By now, most babies have figured out how to get where they want to go. Some creep on their bellies, like miniature soldiers crawling under barbed wire. Others roll. Still others get up on their hands and knees, looking for all the world like they're going to crawl—and then flop forward like a walrus or a seal.
Some well-meaning parents refuse to babyproof, citing their belief that babies need to learn what they can and can't touch. While it's true that your baby needs to learn limits and safety, your life will be a lot less stressful if you simply move some of your precious things up to a higher level. Right now, your baby is an exploring machine. There will be plenty of time later to teach her what she's allowed to touch.
Visually, your child can now track small objects. (For real fun, show her an ant crawling on the sidewalk). She'll also try to grab moving objects, a testament to her growing eye-hand coordination. And intellectually, she's putting it all together. Now, if your baby spots her favorite bunny's ears sticking out from under a blanket, she'll flop over, pull off the blanket and retrieve her bunny. A few months ago, random fuzzy shapes near a blanket would have meant nothing to her. You baby is beginning to understand object permanence, the idea that object exist when they're out of sight.
Your baby can also now hear as well as most adults. She's putting her voice to good use, too! Every day, you probably hear squeals of pleasure, cries of frustration, silly little coughs and strings of one-syllable sounds (bababa and dadada are particular favorites). Nurture her language skills by talking to her throughout the day.
Bath time may be a little more complicated these days. At six months, your baby is probably close to outgrowing her baby tub. Making the transition to the big tub, though, can be a scary for both babies and parents. A lot of parents rely on infant bath rings to help hold baby in place, but remember that the rings are not designed to replace parental supervision. Always—always!—remain within arms' length while bathing your baby.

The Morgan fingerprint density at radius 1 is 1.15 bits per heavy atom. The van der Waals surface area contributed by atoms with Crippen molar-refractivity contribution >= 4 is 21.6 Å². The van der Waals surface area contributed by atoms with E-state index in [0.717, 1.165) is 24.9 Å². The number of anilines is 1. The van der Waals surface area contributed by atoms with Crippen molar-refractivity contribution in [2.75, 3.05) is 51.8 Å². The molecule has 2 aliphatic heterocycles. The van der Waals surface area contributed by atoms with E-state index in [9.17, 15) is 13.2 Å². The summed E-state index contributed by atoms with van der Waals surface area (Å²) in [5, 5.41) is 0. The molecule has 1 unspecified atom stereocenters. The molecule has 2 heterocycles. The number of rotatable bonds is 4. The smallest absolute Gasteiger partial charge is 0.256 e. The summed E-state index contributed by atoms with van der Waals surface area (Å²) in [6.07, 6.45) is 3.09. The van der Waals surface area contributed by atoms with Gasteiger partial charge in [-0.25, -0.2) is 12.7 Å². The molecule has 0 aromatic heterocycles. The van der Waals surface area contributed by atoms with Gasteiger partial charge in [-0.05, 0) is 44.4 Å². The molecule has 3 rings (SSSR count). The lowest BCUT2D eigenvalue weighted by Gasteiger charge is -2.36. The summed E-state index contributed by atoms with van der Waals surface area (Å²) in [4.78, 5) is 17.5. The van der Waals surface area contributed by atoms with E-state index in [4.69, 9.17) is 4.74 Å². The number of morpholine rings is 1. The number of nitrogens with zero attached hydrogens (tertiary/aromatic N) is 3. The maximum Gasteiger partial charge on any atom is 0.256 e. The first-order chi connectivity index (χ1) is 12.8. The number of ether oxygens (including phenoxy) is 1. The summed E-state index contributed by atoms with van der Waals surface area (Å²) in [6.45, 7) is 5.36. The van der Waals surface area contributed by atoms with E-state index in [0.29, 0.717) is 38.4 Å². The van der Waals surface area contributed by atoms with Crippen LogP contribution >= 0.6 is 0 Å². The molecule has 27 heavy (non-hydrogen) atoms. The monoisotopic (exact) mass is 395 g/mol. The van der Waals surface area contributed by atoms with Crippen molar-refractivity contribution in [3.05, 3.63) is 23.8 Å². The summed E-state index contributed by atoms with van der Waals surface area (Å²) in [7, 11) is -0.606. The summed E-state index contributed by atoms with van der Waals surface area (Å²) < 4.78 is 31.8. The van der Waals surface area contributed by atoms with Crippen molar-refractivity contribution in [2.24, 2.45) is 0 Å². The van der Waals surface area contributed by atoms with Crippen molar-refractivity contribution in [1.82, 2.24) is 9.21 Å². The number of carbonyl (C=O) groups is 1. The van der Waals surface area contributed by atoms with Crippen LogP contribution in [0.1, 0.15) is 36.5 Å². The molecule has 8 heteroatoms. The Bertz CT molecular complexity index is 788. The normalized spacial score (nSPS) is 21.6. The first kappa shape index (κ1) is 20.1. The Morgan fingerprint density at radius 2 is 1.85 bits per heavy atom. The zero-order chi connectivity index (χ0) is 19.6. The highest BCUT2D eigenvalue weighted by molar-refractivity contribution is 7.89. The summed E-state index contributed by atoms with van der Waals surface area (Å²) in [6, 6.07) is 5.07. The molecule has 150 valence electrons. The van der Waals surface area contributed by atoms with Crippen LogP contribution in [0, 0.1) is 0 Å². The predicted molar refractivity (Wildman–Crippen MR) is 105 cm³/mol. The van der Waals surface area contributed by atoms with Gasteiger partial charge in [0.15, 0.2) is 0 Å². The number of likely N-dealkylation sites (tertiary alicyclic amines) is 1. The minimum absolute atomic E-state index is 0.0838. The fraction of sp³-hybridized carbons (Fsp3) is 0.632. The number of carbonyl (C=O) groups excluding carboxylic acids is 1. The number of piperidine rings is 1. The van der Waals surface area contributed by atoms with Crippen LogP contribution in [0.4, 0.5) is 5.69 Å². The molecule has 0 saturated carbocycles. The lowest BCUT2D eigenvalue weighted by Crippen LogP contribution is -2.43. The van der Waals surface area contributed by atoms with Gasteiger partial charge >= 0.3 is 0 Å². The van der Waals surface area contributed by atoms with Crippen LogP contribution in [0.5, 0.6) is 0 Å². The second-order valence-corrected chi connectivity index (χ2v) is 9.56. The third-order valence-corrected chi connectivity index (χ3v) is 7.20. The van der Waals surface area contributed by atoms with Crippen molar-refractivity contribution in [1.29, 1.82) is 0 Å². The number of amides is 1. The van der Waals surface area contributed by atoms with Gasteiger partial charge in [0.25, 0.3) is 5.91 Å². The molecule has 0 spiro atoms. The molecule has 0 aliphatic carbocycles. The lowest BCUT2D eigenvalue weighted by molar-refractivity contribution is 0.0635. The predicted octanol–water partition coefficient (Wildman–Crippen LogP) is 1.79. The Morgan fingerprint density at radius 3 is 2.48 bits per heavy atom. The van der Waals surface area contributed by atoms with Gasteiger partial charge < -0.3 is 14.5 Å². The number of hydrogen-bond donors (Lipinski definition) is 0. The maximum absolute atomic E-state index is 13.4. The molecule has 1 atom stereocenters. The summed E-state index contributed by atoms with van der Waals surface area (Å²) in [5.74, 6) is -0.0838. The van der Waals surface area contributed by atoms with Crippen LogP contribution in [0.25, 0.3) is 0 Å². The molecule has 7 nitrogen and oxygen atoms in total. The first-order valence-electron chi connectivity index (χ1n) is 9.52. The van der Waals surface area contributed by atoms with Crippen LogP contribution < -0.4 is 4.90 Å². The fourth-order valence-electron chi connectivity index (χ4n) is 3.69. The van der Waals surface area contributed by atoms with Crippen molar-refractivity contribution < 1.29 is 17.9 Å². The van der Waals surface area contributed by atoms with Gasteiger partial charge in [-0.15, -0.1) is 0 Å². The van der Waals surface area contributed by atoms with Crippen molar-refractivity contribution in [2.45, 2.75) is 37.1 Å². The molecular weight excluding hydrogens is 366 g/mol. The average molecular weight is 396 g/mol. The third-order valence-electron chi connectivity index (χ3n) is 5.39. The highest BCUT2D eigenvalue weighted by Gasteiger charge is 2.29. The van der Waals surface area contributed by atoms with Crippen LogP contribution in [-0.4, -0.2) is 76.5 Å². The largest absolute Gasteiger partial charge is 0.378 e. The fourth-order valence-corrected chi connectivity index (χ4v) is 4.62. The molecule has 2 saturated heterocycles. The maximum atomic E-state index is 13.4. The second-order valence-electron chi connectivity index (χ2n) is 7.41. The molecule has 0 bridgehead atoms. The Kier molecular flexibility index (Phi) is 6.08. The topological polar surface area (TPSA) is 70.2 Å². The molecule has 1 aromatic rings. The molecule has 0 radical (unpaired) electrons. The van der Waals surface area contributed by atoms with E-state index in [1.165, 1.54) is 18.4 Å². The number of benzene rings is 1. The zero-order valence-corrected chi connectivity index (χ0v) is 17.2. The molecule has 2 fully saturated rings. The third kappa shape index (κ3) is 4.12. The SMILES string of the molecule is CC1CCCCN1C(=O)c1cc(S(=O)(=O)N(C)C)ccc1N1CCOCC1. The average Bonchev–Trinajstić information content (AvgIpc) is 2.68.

Squeezing in time for fitness is a never-ending challenge. But remember: You don't need a whole hour a day to get in shape. Any kind of physical activity, even if it's just a few minutes here and there, can add up to a healthier you.
One option is to exercise with your baby. Yoga is a great way to relax and unwind with your bambino while building muscle control and flexibility. You can also strap your baby into the front carrier and go for a hike or jog around the park while your baby snoozes in the jogging stroller.
Keep your focus on fitness, not weight loss. While you're probably eager to shed those last few pounds of baby weight, it's perfectly normal to still weigh more than your baseline. Nursing moms, in particular, may find it difficult to shed all the baby weight while still breastfeeding. (Of course, other moms report the opposite problem: the weight falls off while they're nursing and stubbornly clings once they stop). Concentrate on establishing healthy habits now and the weight will come off in time.
Moms Like Me
Baby Food: it's good to introduce more textured foods once baby has tried all food groups and have no trouble swallowing. allow baby to remain on stage 1 for about 1 or 2 weeks after everything has been sampled and then slowly introduce stage 2. —tiredm0m